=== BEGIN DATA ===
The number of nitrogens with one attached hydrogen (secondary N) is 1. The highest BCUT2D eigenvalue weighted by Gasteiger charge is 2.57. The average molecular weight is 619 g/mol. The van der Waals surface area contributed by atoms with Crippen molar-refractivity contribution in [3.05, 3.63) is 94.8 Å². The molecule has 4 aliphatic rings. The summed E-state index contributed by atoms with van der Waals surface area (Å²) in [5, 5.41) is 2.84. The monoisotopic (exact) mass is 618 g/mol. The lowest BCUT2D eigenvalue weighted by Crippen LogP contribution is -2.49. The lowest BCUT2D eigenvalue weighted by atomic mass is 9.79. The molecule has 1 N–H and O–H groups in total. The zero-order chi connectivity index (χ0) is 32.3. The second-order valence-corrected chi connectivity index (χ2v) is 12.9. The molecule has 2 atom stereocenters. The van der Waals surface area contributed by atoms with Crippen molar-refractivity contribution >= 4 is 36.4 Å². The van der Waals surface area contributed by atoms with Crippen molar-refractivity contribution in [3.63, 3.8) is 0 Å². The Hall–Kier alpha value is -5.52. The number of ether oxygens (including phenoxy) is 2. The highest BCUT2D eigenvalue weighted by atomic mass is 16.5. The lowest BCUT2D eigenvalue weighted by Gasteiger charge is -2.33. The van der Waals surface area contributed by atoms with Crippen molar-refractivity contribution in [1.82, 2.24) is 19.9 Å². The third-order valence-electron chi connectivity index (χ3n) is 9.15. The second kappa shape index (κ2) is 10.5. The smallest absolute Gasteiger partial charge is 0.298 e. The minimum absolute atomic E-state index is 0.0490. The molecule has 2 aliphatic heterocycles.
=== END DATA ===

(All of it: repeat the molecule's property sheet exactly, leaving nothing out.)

The number of nitrogens with one attached hydrogen (secondary N) is 1. The highest BCUT2D eigenvalue weighted by Gasteiger charge is 2.57. The average molecular weight is 619 g/mol. The van der Waals surface area contributed by atoms with Crippen molar-refractivity contribution in [3.05, 3.63) is 94.8 Å². The molecule has 4 aliphatic rings. The summed E-state index contributed by atoms with van der Waals surface area (Å²) in [5, 5.41) is 2.84. The monoisotopic (exact) mass is 618 g/mol. The lowest BCUT2D eigenvalue weighted by Crippen LogP contribution is -2.49. The lowest BCUT2D eigenvalue weighted by atomic mass is 9.79. The molecule has 1 N–H and O–H groups in total. The zero-order chi connectivity index (χ0) is 32.3. The second-order valence-corrected chi connectivity index (χ2v) is 12.9. The molecule has 2 atom stereocenters. The van der Waals surface area contributed by atoms with Crippen molar-refractivity contribution >= 4 is 36.4 Å². The van der Waals surface area contributed by atoms with Crippen molar-refractivity contribution in [3.63, 3.8) is 0 Å². The Hall–Kier alpha value is -5.52. The number of ether oxygens (including phenoxy) is 2. The highest BCUT2D eigenvalue weighted by atomic mass is 16.5. The lowest BCUT2D eigenvalue weighted by Gasteiger charge is -2.33. The van der Waals surface area contributed by atoms with Crippen molar-refractivity contribution in [1.82, 2.24) is 19.9 Å². The third-order valence-electron chi connectivity index (χ3n) is 9.15. The second kappa shape index (κ2) is 10.5. The smallest absolute Gasteiger partial charge is 0.298 e. The minimum absolute atomic E-state index is 0.0490. The molecule has 2 aliphatic heterocycles.